Bringing a new baby into the house is an exciting, often overwhelming time, especially when you have other kiddos at home. It can bring up so many hows and what ifs.
How are the older children going to react to their new sibling? Are they going to embrace the role of older brother or sister? Will they turn into jealous little clingers who need constant attention and reassurance? How will their schedule fit in with your newborn’s naps and feeding times? And maybe most concerning for anyone who’s clawed and scraped to get their little one sleeping through the night, how is this going to affect the older child’s bedtime?
The thought of juggling multiple kids and bedtime can be hugely mind blowing if you’re not prepared for it. Trying to find fifteen minutes to breastfeed your newborn at the same time you’re trying to get your toddler out of the bath can drive you right out of your mind.
I’ve also been in your shoes and am sharing some tips on how to help the process go smoother for all involved:
- Have one bedtime for all the kids in the house.
A lot of parents I work with are surprised when I suggest that their 3 year-olds should be going to bed at 7:00 at night, but even at that age, kids still need between 10-12 hours of sleep a night. That’s not including daytime naps. I’m talking strictly nighttime, so if your toddler needs to be up at 7:00 AM, a 7:00 PM bedtime is not at all unreasonable.
- Team up and switch off if you can
If you’re among the lucky ones who has a partner who’s home and available to help you get the kids to bed, put together a list of what needs to get done, split the tasks evenly, and then switch off every other night. Getting your kiddos used to either parent doing bedtime has its benefits. It shows your kiddo that no matter who does bedtime, it’s the same. This also comes in handy when you get a babysitter to go on a date night! This way they also won’t be dependent on one parent always doing bedtime and frees each of you to work late, go the gym, or catch up with friends…yes it’s possible!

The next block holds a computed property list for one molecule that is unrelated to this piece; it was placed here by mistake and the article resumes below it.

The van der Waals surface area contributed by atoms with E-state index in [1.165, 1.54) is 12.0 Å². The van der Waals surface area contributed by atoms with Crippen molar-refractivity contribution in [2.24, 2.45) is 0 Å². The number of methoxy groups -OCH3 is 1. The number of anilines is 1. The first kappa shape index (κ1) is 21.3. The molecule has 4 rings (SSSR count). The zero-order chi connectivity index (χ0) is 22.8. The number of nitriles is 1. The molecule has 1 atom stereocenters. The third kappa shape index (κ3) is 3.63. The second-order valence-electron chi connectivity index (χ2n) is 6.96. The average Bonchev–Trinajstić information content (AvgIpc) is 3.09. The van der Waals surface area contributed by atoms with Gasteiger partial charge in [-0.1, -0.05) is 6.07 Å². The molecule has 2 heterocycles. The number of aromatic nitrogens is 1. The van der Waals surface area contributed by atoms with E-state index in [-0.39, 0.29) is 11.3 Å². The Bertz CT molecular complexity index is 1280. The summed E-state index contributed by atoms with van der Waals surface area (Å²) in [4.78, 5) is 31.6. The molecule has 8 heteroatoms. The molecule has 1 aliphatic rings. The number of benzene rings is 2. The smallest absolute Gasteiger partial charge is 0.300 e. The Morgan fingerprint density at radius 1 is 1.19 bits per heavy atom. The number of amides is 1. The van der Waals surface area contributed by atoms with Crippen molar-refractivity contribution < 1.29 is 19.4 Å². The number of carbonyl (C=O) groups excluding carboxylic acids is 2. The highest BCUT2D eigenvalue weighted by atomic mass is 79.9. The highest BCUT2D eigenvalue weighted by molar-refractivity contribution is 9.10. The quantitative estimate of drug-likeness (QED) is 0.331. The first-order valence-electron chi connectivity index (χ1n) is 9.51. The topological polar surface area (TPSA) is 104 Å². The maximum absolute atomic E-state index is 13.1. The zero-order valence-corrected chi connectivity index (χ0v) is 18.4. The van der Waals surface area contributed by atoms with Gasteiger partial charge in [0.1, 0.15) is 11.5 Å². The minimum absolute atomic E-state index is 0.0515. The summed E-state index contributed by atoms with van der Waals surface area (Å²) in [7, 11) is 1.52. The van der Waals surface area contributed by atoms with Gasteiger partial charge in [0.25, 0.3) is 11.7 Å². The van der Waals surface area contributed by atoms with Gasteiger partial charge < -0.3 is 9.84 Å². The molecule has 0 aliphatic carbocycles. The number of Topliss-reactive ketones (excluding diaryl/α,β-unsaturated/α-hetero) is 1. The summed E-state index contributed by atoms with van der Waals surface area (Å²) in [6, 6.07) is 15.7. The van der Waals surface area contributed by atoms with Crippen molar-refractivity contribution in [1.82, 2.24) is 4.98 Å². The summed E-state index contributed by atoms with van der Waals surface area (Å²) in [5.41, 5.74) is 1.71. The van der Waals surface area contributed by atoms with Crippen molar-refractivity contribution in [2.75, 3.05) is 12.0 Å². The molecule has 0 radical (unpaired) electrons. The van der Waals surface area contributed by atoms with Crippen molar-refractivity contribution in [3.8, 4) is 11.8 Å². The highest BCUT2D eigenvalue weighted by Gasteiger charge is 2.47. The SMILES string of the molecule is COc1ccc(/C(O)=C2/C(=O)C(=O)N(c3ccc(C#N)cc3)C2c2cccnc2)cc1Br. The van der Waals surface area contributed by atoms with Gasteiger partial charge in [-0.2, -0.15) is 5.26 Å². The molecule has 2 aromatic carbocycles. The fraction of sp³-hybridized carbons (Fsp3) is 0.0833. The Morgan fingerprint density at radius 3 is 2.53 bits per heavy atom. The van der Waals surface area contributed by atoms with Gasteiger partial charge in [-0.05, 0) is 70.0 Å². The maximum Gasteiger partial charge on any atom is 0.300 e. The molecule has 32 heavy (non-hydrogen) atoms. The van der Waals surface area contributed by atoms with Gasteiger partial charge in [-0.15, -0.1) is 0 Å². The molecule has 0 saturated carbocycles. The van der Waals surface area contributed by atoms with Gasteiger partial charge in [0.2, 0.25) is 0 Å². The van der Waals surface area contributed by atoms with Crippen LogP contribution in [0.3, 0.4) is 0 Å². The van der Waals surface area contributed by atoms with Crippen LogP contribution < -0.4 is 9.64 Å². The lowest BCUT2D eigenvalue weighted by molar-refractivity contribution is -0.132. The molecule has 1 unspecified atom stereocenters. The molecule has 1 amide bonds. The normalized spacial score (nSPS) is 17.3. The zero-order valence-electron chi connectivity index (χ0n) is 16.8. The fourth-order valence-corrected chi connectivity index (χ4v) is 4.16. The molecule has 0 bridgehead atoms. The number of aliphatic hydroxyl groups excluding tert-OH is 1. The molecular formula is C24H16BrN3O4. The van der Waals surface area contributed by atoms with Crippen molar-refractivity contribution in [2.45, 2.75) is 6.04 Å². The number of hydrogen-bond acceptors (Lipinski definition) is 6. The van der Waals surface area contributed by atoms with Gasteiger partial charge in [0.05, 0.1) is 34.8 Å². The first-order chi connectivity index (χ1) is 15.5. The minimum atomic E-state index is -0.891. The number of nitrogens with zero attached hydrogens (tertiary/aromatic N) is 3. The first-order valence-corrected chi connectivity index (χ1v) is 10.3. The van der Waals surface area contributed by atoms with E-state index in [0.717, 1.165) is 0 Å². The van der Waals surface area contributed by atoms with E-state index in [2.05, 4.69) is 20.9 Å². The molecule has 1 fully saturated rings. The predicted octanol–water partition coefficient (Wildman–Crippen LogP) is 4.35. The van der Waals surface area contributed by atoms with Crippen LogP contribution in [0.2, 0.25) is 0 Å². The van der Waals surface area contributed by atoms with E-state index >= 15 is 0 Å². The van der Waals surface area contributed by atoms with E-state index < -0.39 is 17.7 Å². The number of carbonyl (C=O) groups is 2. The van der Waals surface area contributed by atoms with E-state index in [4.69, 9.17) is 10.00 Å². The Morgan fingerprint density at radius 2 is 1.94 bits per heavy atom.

- Find opportunities to multitask
So being parents, we have all become proficient at multitasking. Trying to run through two or three completely separate bedtime routines is going to leave you exhausted, so double up wherever you can. Let the kids take a bath together, feed your newborn while you read your toddler a bedtime story, sing songs together while you change baby’s diaper, and so on. Wherever you can overlap, do it!!
- Stick to a 20-30 minute Bedtime routine.
Bedtime routines are absolutely vital to getting your kids sleeping through the night. It’s a great cueing system to the mind and body that it is time to wind down and rest. This stimulates melatonin production and dials things down internally to prepare for a long, rejuvenating night’s sleep. A bath is a great place to start since it’s so noticeably different from everything else kids do during the day. It’s a strong signal that sleep is just around the corner.
- Save a special activity for bedtime
Typically it will be the older child who’s capable of entertaining themselves for a little while as you’re busy finishing up with your youngest. It’s not always the case, but whichever way it breaks in your house, come up with a non-screen-related activity that will keep your toddler entertained and quiet, and make it exclusive to that fifteen minutes or so that you need one-on-one time to put the baby down. Don’t make it too stimulating or open-ended. A special coloring book is a great option.